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Discussion Starter #1
If you've been following the BenQ W5000 thread in the projector forum, you may already know that I have a new projector and that I calibrated the pj as close as I am capable to D65. My goal in doing this was to show how Black Widow does with a calibrated projector. One would guess that taking a D65 calibrated projector and using it with a D65 screen, you would get a perfect D65 image.


Gamma reading from Black Widow screen



Gamma reading from the PJ



RGB reading from Black Widow



RGB reading from PJ



Gamut reading from Black Widow



Gamut reading from PJ

 

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Discussion Starter #4
Well, you can look at it and notice right away that it does in fact reflect a D65 image back D65. You can also notice that the gamma is darkened a tad - 2.1 to 2.2. And the last thing I noticed is that Black Widow actually dropped the DeltaE from my gamut readings to below 1.5 as opposed to below 3.

Or you could nit pick numbers and say that the "50IRE image drops the x value by .002!" But we're not the other forum! ;)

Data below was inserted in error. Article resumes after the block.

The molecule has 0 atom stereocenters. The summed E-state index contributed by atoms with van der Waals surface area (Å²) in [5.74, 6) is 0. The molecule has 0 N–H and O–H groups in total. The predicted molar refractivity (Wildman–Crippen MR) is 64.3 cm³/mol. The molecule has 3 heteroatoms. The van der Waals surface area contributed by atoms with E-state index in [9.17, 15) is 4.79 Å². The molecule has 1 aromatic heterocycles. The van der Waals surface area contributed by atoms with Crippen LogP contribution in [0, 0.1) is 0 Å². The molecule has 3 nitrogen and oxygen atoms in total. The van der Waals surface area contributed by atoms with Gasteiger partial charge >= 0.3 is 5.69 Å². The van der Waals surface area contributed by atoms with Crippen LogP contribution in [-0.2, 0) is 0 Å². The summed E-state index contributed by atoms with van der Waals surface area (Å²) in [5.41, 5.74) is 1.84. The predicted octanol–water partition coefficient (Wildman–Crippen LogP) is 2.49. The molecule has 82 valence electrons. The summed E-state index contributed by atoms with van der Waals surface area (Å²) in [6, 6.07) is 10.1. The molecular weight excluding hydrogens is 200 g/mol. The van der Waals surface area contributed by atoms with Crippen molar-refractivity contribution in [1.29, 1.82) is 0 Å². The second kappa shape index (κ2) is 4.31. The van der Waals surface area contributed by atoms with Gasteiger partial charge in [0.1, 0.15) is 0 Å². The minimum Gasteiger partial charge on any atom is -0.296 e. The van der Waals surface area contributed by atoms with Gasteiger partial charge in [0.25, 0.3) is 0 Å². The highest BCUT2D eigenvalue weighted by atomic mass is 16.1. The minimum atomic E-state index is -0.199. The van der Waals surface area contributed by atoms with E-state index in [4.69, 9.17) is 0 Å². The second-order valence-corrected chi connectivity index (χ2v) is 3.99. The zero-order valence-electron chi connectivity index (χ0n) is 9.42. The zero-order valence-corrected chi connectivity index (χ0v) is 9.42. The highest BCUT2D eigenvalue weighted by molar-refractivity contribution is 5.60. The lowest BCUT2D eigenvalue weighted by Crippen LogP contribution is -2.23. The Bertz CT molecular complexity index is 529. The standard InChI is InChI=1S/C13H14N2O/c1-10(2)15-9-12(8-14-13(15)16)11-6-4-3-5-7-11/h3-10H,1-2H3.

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It looks to me that it is tracking pretty good, is that what you are also saying?
 

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i'm still trying to understand most of that!

i tell you what though, since i have come to this forum i have been riding on a steep learning curve.

thanks guys :T
 

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This may not be the place for it but I'll try to give you a bit of rundown on this.

Gamma

Gamma has a lot to do with your blacks and shadows. The higher your gamma the higher your brightness and also the less details in the dark areas/clips. The lower the gamma the dark clips/areas will be too bright and the overall image will be less bright. When you measure gamma you measure 10% grayscale images from 0IRE to 100IRE. The general consensus is that a gamma of 2.2 to 2.5 is preferable depending upon your tastes. Me? I like a lot of detail in the dark area so I shot for 2.2. With my projector I was able to get it 2.1. Add Black Widow to the mix and it put the gamma at 2.2. Right where I want it to be.